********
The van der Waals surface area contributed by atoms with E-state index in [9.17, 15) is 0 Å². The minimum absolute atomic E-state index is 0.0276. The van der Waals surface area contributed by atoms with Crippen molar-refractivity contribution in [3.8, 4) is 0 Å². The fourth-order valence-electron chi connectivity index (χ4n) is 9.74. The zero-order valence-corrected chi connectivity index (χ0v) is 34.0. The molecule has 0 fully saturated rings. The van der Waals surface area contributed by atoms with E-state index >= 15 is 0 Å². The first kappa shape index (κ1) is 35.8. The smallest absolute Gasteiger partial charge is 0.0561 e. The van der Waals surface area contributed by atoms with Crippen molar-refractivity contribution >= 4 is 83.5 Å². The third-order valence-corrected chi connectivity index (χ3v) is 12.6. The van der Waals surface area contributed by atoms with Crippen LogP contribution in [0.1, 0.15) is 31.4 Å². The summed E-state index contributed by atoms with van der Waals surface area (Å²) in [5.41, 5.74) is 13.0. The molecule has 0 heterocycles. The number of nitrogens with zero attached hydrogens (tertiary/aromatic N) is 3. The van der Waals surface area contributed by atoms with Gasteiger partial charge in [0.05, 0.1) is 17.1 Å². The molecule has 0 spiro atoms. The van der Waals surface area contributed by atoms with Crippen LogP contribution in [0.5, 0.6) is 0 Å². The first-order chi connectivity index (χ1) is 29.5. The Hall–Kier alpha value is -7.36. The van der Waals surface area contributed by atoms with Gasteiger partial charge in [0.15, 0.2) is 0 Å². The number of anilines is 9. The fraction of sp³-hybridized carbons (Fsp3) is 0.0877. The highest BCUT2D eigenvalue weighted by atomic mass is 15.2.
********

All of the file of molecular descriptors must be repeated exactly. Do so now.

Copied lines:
The van der Waals surface area contributed by atoms with E-state index in [9.17, 15) is 0 Å². The minimum absolute atomic E-state index is 0.0276. The van der Waals surface area contributed by atoms with Crippen molar-refractivity contribution in [3.8, 4) is 0 Å². The fourth-order valence-electron chi connectivity index (χ4n) is 9.74. The zero-order valence-corrected chi connectivity index (χ0v) is 34.0. The molecule has 0 fully saturated rings. The van der Waals surface area contributed by atoms with E-state index >= 15 is 0 Å². The first kappa shape index (κ1) is 35.8. The smallest absolute Gasteiger partial charge is 0.0561 e. The van der Waals surface area contributed by atoms with Crippen molar-refractivity contribution >= 4 is 83.5 Å². The third-order valence-corrected chi connectivity index (χ3v) is 12.6. The van der Waals surface area contributed by atoms with Crippen LogP contribution in [0.1, 0.15) is 31.4 Å². The summed E-state index contributed by atoms with van der Waals surface area (Å²) in [5.41, 5.74) is 13.0. The molecule has 0 heterocycles. The number of nitrogens with zero attached hydrogens (tertiary/aromatic N) is 3. The van der Waals surface area contributed by atoms with Gasteiger partial charge in [0.05, 0.1) is 17.1 Å². The molecule has 0 spiro atoms. The van der Waals surface area contributed by atoms with Crippen LogP contribution in [0.5, 0.6) is 0 Å². The first-order chi connectivity index (χ1) is 29.5. The Hall–Kier alpha value is -7.36. The van der Waals surface area contributed by atoms with Gasteiger partial charge in [0.15, 0.2) is 0 Å². The number of anilines is 9. The fraction of sp³-hybridized carbons (Fsp3) is 0.0877. The highest BCUT2D eigenvalue weighted by atomic mass is 15.2.